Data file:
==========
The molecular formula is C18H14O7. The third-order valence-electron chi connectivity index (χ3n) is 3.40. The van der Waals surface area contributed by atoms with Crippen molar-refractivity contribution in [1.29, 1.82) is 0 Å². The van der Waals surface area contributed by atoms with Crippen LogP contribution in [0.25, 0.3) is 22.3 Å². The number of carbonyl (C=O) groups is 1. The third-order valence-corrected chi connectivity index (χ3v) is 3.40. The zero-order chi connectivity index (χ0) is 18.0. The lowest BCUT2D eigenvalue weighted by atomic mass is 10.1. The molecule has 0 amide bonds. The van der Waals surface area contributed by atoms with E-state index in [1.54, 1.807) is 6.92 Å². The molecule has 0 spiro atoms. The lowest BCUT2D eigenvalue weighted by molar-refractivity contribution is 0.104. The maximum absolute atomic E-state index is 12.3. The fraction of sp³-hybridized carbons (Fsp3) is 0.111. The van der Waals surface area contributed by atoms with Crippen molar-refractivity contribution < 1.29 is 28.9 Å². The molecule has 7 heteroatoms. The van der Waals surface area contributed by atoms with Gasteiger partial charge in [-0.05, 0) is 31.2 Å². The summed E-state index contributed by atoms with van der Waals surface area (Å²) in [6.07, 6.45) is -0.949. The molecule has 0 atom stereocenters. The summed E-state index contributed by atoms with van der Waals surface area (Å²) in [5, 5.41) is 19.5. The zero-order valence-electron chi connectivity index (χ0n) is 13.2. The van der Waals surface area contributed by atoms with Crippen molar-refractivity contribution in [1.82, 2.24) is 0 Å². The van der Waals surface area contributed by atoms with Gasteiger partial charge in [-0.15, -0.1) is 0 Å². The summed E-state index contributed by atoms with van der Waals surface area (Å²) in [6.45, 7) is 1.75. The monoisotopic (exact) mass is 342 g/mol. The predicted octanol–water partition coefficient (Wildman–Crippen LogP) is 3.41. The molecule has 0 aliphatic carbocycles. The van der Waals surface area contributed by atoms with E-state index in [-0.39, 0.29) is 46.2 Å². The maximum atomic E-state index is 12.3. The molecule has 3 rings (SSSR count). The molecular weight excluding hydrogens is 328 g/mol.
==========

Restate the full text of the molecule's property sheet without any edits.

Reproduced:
The molecular formula is C18H14O7. The third-order valence-electron chi connectivity index (χ3n) is 3.40. The van der Waals surface area contributed by atoms with Crippen molar-refractivity contribution in [1.29, 1.82) is 0 Å². The van der Waals surface area contributed by atoms with Crippen LogP contribution in [0.25, 0.3) is 22.3 Å². The number of carbonyl (C=O) groups is 1. The third-order valence-corrected chi connectivity index (χ3v) is 3.40. The zero-order chi connectivity index (χ0) is 18.0. The lowest BCUT2D eigenvalue weighted by atomic mass is 10.1. The molecule has 0 amide bonds. The van der Waals surface area contributed by atoms with E-state index in [1.54, 1.807) is 6.92 Å². The molecule has 0 spiro atoms. The lowest BCUT2D eigenvalue weighted by molar-refractivity contribution is 0.104. The maximum absolute atomic E-state index is 12.3. The fraction of sp³-hybridized carbons (Fsp3) is 0.111. The van der Waals surface area contributed by atoms with Crippen molar-refractivity contribution < 1.29 is 28.9 Å². The molecule has 7 heteroatoms. The van der Waals surface area contributed by atoms with Gasteiger partial charge in [-0.05, 0) is 31.2 Å². The summed E-state index contributed by atoms with van der Waals surface area (Å²) in [6.07, 6.45) is -0.949. The molecule has 0 atom stereocenters. The summed E-state index contributed by atoms with van der Waals surface area (Å²) in [5, 5.41) is 19.5. The zero-order valence-electron chi connectivity index (χ0n) is 13.2. The van der Waals surface area contributed by atoms with Crippen molar-refractivity contribution in [1.82, 2.24) is 0 Å². The van der Waals surface area contributed by atoms with Gasteiger partial charge in [-0.15, -0.1) is 0 Å². The summed E-state index contributed by atoms with van der Waals surface area (Å²) in [6.45, 7) is 1.75. The monoisotopic (exact) mass is 342 g/mol. The predicted octanol–water partition coefficient (Wildman–Crippen LogP) is 3.41. The molecule has 0 aliphatic carbocycles. The van der Waals surface area contributed by atoms with E-state index in [-0.39, 0.29) is 46.2 Å². The maximum atomic E-state index is 12.3. The molecule has 3 rings (SSSR count). The molecular weight excluding hydrogens is 328 g/mol.